As OPR = ORP

2OPR = 20°

Thus, OPR = 10°

4. In Fig. 10.38, ABC = 69°, ACB = 31°, find BDC.

Solution:

We know that angles in the segment of the circle are equal so,

BAC = BDC

Now in the in ΔABC, sum of all the interior angles will be 180°

So, ABC+BAC+ACB = 180°

Now, by putting the values,

BAC = 180°-69°-31°

So, BAC = 80°

5. In Fig. 10.39, A, B, C and D are four points on a circle. AC and BD intersect at a point E such that ∠ BEC = 130° and ∠ ECD = 20°. Find BAC.

Solution:

We know that the angles in the segment of the circle are equal.

So,

∠ BAC = ∠ CDE

Now, by using the exterior angles property of the triangle In ΔCDE we get,

∠ CEB = ∠ CDE+∠ DCE

We know that ∠ DCE is equal to 20°

So, ∠ CDE = 110°

∠ BAC and ∠ CDE are equal

∴ ∠ BAC = 110°

6. ABCD is a cyclic quadrilateral whose diagonals intersect at a point E. If ∠ DBC = 70°, ∠ BAC is 30°, find ∠ BCD. Further, if AB = BC, find ∠ ECD.

Solution:

Consider the chord CD,

We know that angles in the same segment are equal.

So, ∠ CBD = ∠ CAD

Now, ∠ BAD will be equal to the sum of angles BAC and CAD.

= 30°+70°

We know that the opposite angles of a cyclic quadrilateral sums up to 180 degrees.

So,

It is known that ∠ BAD = 100°

So, ∠ BCD = 80°

Now consider the ΔABC.

Here, it is given that AB = BC

Also, ∠ BCA = ∠ CAB (They are the angles opposite to equal sides of a triangle)

∠ BCA = 30°

also, ∠ BCD = 80°

∠ BCA +∠ ACD = 80°

Thus, ∠ ACD = 50° and ∠ ECD = 50°

7. If diagonals of a cyclic quadrilateral are diameters of the circle through the vertices of the quadrilateral, prove that it is a rectangle.

Solution:

Draw a cyclic quadrilateral ABCD inside a circle with center O such that its diagonal AC and BD are two diameters of the circle.

We know that the angles in the semi-circle are equal.

So, ∠ ABC = ∠ BCD = ∠ CDA = ∠ DAB = 90°

So, as each internal angle is 90°, it can be said that the quadrilateral ABCD is a rectangle.

8. If the non-parallel sides of a trapezium are equal, prove that it is cyclic.

Solution:

9. Two circles intersect at two points B and C. Through B, two line segments ABD and PBQ are drawn to intersect the circles at A, D and P, Q respectively (see Fig. 10.40). Prove that ∠ ACP = ∠ QCD.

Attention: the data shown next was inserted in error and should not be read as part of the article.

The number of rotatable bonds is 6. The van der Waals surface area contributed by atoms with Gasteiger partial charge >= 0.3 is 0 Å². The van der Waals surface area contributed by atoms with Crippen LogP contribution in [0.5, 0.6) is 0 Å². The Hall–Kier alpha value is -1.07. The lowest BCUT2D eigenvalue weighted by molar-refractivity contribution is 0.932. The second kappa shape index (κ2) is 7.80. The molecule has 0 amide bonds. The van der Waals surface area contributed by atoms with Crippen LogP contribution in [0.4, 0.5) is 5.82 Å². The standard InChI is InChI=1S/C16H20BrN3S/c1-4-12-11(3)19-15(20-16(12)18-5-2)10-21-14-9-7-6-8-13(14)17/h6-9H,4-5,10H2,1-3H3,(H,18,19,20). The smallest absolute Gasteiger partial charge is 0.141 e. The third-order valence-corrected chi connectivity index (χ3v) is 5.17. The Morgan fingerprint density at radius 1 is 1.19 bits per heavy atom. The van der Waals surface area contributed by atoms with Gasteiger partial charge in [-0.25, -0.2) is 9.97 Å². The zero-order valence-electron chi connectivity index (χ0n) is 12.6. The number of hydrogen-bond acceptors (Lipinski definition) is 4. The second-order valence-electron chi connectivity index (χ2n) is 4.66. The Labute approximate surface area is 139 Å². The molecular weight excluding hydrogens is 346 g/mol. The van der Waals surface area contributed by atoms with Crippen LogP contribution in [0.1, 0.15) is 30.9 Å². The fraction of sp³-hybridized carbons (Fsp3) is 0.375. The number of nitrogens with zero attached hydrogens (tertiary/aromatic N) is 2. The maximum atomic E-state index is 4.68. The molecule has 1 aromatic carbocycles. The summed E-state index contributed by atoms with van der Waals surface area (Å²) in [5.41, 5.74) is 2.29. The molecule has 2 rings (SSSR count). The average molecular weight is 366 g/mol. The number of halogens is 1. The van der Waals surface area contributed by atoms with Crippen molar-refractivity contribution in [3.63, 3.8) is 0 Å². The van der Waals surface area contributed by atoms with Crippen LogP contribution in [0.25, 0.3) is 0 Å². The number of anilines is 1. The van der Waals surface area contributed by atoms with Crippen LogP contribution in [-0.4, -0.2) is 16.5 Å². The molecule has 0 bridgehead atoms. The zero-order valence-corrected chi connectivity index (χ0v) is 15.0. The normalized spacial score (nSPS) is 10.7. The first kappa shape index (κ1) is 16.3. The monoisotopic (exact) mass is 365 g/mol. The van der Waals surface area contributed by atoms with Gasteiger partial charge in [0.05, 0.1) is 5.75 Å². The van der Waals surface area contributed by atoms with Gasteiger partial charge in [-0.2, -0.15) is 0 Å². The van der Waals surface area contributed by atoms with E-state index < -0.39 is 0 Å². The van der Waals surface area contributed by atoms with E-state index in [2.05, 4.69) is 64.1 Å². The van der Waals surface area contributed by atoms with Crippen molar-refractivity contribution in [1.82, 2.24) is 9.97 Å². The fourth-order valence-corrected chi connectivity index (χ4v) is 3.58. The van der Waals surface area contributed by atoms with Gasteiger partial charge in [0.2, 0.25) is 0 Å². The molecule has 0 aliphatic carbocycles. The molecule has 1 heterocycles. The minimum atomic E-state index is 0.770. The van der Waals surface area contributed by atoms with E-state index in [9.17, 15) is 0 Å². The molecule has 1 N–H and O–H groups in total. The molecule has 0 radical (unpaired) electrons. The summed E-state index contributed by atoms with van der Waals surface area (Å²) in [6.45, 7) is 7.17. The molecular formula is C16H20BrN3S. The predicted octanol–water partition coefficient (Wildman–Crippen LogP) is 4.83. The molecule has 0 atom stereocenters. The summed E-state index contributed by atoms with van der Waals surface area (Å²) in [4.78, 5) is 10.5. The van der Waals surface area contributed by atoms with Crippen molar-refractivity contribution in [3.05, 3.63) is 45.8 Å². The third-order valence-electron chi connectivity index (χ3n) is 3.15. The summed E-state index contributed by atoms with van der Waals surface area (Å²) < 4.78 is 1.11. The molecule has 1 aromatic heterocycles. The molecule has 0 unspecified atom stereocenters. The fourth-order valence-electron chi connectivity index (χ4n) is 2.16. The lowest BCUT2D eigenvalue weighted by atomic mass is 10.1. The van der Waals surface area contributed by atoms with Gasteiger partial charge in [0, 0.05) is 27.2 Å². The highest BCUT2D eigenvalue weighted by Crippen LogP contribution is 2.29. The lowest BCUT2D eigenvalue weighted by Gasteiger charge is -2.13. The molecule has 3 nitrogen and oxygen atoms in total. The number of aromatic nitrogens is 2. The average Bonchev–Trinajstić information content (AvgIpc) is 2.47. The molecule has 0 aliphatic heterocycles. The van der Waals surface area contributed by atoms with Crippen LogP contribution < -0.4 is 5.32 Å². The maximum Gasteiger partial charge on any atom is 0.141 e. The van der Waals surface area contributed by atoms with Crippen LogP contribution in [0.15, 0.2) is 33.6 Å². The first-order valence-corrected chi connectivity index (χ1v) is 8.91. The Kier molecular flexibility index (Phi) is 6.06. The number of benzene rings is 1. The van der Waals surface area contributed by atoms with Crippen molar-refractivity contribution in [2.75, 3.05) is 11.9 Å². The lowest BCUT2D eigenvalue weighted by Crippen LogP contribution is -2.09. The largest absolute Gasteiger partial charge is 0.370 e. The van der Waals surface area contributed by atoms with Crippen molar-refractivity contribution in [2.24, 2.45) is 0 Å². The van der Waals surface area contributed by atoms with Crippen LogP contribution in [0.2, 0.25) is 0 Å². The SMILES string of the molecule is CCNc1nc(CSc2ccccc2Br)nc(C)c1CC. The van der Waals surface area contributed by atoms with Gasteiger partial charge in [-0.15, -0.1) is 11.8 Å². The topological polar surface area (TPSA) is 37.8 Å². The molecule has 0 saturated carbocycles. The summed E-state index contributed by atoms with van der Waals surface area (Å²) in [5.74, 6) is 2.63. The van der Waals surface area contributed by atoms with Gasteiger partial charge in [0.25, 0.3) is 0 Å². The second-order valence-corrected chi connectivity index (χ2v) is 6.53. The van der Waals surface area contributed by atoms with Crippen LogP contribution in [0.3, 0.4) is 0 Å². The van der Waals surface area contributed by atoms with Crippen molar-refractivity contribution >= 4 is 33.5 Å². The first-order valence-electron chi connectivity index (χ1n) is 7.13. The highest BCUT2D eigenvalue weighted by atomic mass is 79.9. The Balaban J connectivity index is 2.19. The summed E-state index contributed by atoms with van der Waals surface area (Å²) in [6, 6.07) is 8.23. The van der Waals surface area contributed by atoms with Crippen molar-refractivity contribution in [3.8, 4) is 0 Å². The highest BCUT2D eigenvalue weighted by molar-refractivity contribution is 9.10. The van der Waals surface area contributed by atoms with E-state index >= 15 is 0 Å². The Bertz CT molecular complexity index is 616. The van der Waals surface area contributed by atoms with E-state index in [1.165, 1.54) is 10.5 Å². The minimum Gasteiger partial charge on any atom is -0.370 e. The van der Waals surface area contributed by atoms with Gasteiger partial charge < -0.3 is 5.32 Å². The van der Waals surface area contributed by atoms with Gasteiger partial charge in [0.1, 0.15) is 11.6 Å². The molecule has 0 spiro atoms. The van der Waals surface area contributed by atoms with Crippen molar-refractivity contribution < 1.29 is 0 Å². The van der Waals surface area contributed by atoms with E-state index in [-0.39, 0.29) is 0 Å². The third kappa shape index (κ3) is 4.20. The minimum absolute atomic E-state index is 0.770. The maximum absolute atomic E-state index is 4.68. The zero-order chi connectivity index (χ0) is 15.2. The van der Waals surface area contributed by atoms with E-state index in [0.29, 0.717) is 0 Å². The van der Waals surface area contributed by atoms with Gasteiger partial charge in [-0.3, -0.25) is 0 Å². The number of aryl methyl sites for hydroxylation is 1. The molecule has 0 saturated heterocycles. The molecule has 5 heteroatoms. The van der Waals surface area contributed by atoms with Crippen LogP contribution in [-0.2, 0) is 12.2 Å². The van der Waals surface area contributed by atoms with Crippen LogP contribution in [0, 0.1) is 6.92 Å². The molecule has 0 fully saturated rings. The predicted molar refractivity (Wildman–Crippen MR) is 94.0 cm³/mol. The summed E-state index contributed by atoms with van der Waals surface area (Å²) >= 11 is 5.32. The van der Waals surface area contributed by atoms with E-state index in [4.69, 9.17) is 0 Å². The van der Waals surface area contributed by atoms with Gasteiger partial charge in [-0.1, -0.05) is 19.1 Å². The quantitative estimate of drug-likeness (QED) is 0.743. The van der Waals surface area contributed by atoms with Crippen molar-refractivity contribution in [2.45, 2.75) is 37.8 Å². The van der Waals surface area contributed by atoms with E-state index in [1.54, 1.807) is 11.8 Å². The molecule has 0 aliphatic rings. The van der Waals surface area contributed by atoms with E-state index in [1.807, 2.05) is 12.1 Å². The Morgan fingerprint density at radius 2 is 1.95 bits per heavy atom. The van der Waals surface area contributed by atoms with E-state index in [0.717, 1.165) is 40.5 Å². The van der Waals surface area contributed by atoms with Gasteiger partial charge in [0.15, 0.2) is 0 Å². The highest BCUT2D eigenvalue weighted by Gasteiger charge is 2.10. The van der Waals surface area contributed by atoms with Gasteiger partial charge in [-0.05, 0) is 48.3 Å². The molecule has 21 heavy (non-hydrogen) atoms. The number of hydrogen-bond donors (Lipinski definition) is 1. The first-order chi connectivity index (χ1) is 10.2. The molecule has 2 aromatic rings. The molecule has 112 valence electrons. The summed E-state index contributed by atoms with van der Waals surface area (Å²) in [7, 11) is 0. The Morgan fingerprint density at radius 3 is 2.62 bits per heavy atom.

Construction:

Join the chords AP and DQ.

For chord AP, we know that angles in the same segment are equal.

So, ∠ PBA = ∠ ACP — (i)

Similarly for chord DQ,

∠ DBQ = ∠ QCD — (ii)

It is known that ABD and PBQ are two line segments which are intersecting at B.

At B, the vertically opposite angles will be equal.

∴ ∠ PBA = ∠ DBQ — (iii)

From equation (i), equation (ii) and equation (iii) we get,

∠ ACP = ∠ QCD

10. If circles are drawn taking two sides of a triangle as diameters, prove that the point of intersection of these circles lie on the third side.

Solution:

First draw a triangle ABC and then two circles having diameter as AB and AC respectively.

Proof:

We know that angle in the semi-circle are equal

∴ ∠ BDC is straight line.

So, it can be said that D lies on the line BC.

11. ABC and ADC are two right triangles with common hypotenuse AC. Prove that ∠ CAD = ∠CBD.

Solution:

We know that AC is the common hypotenuse and ∠ B = ∠ D = 90°.

Now, it has to be proven that ∠ CAD = ∠ CBD

Since, ∠ ABC and ∠ ADC are 90°, it can be said that They lie in the semi-circle.

So, triangles ABC and ADC are in the semi-circle and the points A, B, C and D are concyclic.

Hence, CD is the chord of the circle with center O.

We know that the angles which are in the same segment of the circle are equal.

∴ ∠ CAD = ∠ CBD

12. Prove that a cyclic parallelogram is a rectangle.

Solution:

It is given that ABCD is a cyclic parallelogram and we will have to prove that ABCD is a rectangle.

∴ Sum of its opposite angles is 180°.
⇒ ∠A + ∠C = 180° …(i)
But ∠A = ∠C …(ii)
[Opposite angles of a parallelogram are equal]
From (i) and (ii), we have
∠A = ∠C = 90°

Similarly,
∠B = ∠D = 90°
⇒ Each angle of the parallelogram ABCD is 90°.
Thus, ABCD is a rectangle.